One of the problems I find with a lot of writing is that I find the bad guys unbelievable.
Take, for example, the Orcs in The Lord of the Rings. I know I'm stepping on hallowed ground by even suggesting a criticism of Tolkien, but have you ever asked yourself why the Orcs were so pissed off at everyone? Now, I'm not talking about Saruman's Orcs, who were promised rewards; but just your run-of-the-mill, cave-dwelling, dull-witted nose-picker sort of Orc who lived in the Misty Mountains and who presumably didn't give a rat's ass who won the Battle of Helm's Deep. They somehow still hated the Elves and all the rest, just 'cuz.
Well, I'm not buying it.
If you want a story that has some depth to it, which presumably all writers do, you've got to give your antagonist as much depth as your protagonist. To me, the best stories are the ones where you end up feeling some sympathy for the antagonist. You still don't want him/her to win, but you think at the end, "I almost felt sorry, there, when (s)he was ripped apart and eaten by rabid weasels."
Take Darth Vader, for example. How much less powerful would that story have been had you not felt a little sad that he had taken the path he did, when he died in Luke's arms?
A writer I know, who shall remain nameless, suffers from the worst case of One-Dimensional Villain Syndrome I've ever seen. Every story she's ever written has an arrogant, patriarchal, middle-aged white male as the villain. Furthermore, these APMAWMs are always guilty of victimizing and demeaning women, but the women always end up Showing Them A Thing Or Two, leaving the APMAWM in question to retreat in disarray. It's as predictable as clockwork. The result, unfortunately, is that besides the stories appearing completely formulaic, it leaves us wondering about what the APMAWMs do in their spare time, when they're not looking around for women to degrade. Nothing, is my guess, because these dudes seem to have no other characteristics than (1) the required anatomical equipment and ethnic group identification, (2) arrogance, and (3) patriarchiality. They have no other motivation, no other character traits, and (most importantly) no sympathetic characteristics at all.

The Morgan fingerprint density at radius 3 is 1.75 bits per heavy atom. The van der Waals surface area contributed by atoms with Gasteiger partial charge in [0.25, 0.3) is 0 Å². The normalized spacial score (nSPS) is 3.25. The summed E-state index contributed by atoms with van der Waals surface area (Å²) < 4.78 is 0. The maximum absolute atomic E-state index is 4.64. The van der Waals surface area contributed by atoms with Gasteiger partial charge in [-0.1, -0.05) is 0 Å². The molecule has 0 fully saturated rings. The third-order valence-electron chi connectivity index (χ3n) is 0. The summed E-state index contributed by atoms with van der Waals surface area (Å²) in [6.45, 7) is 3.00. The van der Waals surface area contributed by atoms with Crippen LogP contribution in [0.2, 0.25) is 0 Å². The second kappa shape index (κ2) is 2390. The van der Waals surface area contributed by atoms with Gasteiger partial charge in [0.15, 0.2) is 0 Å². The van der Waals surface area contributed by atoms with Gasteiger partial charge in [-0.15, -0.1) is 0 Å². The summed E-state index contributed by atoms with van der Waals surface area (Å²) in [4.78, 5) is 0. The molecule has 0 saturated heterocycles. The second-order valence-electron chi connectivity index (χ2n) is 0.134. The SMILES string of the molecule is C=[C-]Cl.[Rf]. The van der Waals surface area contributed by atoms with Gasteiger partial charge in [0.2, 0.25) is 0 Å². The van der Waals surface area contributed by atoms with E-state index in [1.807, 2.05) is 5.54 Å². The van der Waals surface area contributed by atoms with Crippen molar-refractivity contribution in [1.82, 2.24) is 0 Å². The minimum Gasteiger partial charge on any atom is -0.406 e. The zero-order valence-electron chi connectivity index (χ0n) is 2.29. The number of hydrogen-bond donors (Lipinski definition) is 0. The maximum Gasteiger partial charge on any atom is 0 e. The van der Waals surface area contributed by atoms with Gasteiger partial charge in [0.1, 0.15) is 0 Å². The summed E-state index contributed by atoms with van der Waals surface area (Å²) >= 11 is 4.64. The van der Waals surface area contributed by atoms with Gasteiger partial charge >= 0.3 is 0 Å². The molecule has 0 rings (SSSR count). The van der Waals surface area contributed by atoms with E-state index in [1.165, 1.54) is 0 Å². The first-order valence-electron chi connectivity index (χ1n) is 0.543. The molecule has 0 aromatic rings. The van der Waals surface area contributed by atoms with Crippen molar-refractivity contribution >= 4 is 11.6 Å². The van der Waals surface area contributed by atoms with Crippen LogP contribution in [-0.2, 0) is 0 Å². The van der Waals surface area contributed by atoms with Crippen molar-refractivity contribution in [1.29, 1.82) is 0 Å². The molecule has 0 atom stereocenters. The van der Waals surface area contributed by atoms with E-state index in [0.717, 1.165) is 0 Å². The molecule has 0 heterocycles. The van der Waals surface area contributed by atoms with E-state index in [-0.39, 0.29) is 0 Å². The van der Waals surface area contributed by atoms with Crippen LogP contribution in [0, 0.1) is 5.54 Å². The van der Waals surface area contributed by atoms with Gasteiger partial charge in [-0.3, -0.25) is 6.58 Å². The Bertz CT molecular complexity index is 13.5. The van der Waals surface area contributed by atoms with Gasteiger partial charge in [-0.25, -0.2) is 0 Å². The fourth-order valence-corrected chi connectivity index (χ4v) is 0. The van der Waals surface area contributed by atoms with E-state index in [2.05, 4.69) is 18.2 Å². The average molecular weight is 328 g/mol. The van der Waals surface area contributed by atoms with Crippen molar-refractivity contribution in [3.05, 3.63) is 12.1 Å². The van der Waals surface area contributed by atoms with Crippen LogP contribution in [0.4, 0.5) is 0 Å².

Note that I am not objecting to this on the grounds of my meeting one, or possibly two, of the above-mentioned characteristics of APMAWMs. I respond with equal eyerolling when I read a story from the 30s or 40s which features the femme fatale stereotype. I want to find out what these women do, when they're not lounging on the tops of barroom pianos smoking cigarettes in long holders, looking for naive young men to lure into fornication. What do they like to eat for dinner? How do they pay the rent? Do they get together with friends to drink coffee and discuss how the fornication went that week? Do they subscribe to Femme Fatale Weekly?
Saying that a character is evil "just because this character is evil" isn't enough. What motivates him/her? Power? Revenge? Lust? Greed? And why has this become a driving motivation? Just as no one is evil "just because," no one becomes evil "just because." Your antagonist(s) need a backstory, a reason for their actions.
And they can't be thoroughly evil. Sauron aside, no one is 100% evil. Even the worst of the worst have some positive traits, and those can be used to set off the bad things they do, to heighten the tragedy of their characters and actions. Maybe your bad guy hates his neighbors, but loves his dog. Maybe she is greedy as King Midas but never forgets to send her mother a gift on her birthday. Maybe he's a thoroughgoing APMAWM but has given everything to the family business, so he can pass it along to his children. And so on.
Life is full of contradictions, and good writing reflects life. Don't forget that this applies to the bad guys as well as the good guys. Make your antagonists as richly three-dimensional as your protagonists, and your stories will gain immensely in depth, interest, and believability.